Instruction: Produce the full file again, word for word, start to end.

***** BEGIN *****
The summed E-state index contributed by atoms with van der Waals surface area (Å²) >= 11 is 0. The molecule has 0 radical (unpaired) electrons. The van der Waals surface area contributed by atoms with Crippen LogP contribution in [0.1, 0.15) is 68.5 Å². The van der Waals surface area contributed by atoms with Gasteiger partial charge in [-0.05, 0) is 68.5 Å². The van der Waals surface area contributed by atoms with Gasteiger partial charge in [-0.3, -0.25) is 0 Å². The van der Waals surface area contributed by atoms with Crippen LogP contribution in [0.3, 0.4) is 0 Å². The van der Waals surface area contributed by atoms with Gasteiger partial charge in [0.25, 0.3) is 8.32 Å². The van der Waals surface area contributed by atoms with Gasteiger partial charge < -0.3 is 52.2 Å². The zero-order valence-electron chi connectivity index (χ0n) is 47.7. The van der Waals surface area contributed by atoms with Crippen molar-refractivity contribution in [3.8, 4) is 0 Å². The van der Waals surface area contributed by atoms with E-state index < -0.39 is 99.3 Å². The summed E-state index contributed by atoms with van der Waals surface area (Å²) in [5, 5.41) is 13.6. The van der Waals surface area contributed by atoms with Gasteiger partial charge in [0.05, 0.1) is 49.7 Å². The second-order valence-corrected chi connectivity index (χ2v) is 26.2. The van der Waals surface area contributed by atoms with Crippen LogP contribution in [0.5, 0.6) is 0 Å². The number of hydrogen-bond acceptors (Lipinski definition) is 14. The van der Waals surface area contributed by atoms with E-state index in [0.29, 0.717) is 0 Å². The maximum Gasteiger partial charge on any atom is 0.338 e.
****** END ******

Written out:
The summed E-state index contributed by atoms with van der Waals surface area (Å²) >= 11 is 0. The molecule has 0 radical (unpaired) electrons. The van der Waals surface area contributed by atoms with Crippen LogP contribution in [0.1, 0.15) is 68.5 Å². The van der Waals surface area contributed by atoms with Gasteiger partial charge in [-0.05, 0) is 68.5 Å². The van der Waals surface area contributed by atoms with Gasteiger partial charge in [-0.3, -0.25) is 0 Å². The van der Waals surface area contributed by atoms with Crippen LogP contribution in [0.3, 0.4) is 0 Å². The van der Waals surface area contributed by atoms with Gasteiger partial charge in [0.25, 0.3) is 8.32 Å². The van der Waals surface area contributed by atoms with Gasteiger partial charge < -0.3 is 52.2 Å². The zero-order valence-electron chi connectivity index (χ0n) is 47.7. The van der Waals surface area contributed by atoms with Crippen molar-refractivity contribution in [3.8, 4) is 0 Å². The van der Waals surface area contributed by atoms with E-state index < -0.39 is 99.3 Å². The summed E-state index contributed by atoms with van der Waals surface area (Å²) in [5, 5.41) is 13.6. The van der Waals surface area contributed by atoms with Gasteiger partial charge in [0.05, 0.1) is 49.7 Å². The second-order valence-corrected chi connectivity index (χ2v) is 26.2. The van der Waals surface area contributed by atoms with Crippen LogP contribution in [0.5, 0.6) is 0 Å². The number of hydrogen-bond acceptors (Lipinski definition) is 14. The van der Waals surface area contributed by atoms with E-state index in [0.29, 0.717) is 0 Å². The maximum Gasteiger partial charge on any atom is 0.338 e.